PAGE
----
22nd December 2015
UK house prices are set to rise by 6% over the course of next year, the Royal Institution of Chartered Surveyors has forecast.
The body says that a shortfall in supply would continue to push prices higher and transactions are likely to edge up to between 1.25 and 1.3 million (from 1.22 million in 2015).
It expects house prices to rise across the whole of the UK in 2016 and East Anglia to have the highest rise at 8%. Meanwhile, the North East is likely to see a more modest increase of 3%.
According to RICS, despite the raft of Government initiatives announced over the past year, the lags involved in development mean that prices, and for that matter rents, are likely to rise further over the next twelve months. Lack of stock will continue to be the principal driver of this trend, but the likely persistence of cheap money will compound it for the time being.
RICS says: “Looking further out, there is some justification for taking a more optimistic view of new build with significant incentives being put in place to deliver starter homes. While this may not on its own stem the upward trend in house prices, it could help to slow the rate of growth to something closer to the probable rise in household incomes.
“Critically our principal concern with the measures announced by the government is that they are overly focused on promoting home ownership at the expense of other tenures. Discouraging buy-to-let could see private rents take even more of the strain if institutional investment doesn’t increase significantly, particularly given the likely reduced flows of social rent property going forward.”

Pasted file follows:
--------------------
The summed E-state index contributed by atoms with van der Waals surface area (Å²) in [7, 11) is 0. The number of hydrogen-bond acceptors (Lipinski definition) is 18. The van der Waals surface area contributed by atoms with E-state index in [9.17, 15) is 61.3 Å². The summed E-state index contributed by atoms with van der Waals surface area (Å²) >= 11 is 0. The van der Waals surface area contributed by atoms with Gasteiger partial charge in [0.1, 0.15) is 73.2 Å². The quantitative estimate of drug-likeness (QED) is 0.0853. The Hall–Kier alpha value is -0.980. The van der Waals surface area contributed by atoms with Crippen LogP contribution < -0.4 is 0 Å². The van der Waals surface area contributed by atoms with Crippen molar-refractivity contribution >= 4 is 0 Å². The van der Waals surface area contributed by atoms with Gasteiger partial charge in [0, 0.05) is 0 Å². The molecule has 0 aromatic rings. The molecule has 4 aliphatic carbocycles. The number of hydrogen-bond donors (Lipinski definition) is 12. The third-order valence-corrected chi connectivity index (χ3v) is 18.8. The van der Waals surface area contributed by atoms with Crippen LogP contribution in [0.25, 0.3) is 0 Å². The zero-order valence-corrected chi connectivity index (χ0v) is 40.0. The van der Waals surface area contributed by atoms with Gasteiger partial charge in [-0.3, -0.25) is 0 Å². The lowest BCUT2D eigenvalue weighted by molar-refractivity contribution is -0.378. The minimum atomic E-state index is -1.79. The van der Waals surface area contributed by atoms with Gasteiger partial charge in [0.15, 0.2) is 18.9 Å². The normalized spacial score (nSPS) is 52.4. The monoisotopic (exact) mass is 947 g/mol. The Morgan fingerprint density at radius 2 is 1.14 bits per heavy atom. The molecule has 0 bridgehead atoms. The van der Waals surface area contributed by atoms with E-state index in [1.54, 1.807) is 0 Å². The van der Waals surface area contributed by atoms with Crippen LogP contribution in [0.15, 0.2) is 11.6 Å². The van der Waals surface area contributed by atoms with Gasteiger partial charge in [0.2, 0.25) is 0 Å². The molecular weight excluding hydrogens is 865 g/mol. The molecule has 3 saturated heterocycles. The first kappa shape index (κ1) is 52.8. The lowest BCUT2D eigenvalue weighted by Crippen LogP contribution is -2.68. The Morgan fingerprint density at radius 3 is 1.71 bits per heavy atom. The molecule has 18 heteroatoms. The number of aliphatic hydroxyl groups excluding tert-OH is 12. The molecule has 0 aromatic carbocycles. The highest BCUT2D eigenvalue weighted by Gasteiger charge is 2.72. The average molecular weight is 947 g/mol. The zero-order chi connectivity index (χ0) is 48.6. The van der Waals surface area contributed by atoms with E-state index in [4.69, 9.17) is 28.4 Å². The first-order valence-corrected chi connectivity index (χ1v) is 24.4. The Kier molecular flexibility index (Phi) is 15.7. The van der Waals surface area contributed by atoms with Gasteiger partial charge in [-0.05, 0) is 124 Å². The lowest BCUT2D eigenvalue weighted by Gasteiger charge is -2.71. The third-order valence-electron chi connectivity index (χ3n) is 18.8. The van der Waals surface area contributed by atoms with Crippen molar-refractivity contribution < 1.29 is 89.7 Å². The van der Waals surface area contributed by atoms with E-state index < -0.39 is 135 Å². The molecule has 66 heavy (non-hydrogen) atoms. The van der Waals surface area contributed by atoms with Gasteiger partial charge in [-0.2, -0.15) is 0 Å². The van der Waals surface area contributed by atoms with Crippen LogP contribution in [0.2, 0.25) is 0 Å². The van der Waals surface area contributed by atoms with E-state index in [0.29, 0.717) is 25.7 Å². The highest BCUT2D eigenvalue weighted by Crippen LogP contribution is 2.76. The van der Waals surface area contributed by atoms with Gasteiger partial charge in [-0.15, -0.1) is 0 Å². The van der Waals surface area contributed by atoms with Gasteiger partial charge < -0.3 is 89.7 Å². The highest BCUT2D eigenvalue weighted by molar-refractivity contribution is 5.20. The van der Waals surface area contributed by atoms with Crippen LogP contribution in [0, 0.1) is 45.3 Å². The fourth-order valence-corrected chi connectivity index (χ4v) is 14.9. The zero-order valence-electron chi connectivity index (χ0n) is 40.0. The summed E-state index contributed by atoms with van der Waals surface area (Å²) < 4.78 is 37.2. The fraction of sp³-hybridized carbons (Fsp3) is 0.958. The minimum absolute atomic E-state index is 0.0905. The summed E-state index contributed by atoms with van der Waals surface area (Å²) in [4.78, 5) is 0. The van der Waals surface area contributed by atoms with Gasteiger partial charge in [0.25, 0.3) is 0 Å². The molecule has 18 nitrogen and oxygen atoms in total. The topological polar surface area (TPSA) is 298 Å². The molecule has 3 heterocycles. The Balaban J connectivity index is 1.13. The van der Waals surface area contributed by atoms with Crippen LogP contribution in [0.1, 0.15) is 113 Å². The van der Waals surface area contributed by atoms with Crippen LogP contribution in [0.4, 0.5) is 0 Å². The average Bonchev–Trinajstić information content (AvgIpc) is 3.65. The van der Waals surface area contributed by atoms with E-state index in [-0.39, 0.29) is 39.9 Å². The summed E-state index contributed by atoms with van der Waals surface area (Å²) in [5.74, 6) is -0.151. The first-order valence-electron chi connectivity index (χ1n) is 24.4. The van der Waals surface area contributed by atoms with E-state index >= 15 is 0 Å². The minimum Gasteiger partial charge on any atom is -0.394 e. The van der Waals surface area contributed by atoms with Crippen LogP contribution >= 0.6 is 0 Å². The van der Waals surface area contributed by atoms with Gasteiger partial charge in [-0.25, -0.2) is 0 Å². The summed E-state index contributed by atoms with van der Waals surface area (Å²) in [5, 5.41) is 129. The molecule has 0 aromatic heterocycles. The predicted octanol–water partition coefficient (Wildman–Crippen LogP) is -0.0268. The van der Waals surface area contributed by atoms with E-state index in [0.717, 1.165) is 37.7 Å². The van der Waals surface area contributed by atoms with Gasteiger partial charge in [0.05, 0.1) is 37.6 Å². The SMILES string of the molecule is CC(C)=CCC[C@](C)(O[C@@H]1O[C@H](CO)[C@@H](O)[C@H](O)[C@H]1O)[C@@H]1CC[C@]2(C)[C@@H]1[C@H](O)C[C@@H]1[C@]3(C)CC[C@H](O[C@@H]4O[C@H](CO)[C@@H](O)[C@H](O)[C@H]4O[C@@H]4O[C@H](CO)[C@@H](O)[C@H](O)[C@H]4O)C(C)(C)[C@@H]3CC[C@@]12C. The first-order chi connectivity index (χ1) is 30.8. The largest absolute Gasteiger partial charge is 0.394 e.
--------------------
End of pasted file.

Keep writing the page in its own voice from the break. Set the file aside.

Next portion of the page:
Jeremy Duncombe, director of Legal & General Mortgage Club, says: “As today’s forecast from RICS indicates, a mixture of limited housing supply and growing demand will continue to push property prices well above inflation in 2016. If this trend continues, without a strong supply-side stimulus, many more aspiring homeowners will find themselves priced out of the market altogether.
“We welcome recent Government commitment to build more affordable housing, which will work to ease pressure on the market. However, other sectors are set for a tough year. Buy-to-let faces a double whammy of the 3% increase in stamp duty and a reduction in tax relief. Negative measures like these will likely cause a rush in demand as prospective landlords rush to complete their transactions before the changes are implemented.
“If we are really to get a grip on the UK housing crisis in 2016, the Government must recognize the pressures on the market across the country and commit itself to an ambitious supply-side house building program by constructing at least 250,000 new homes a year.”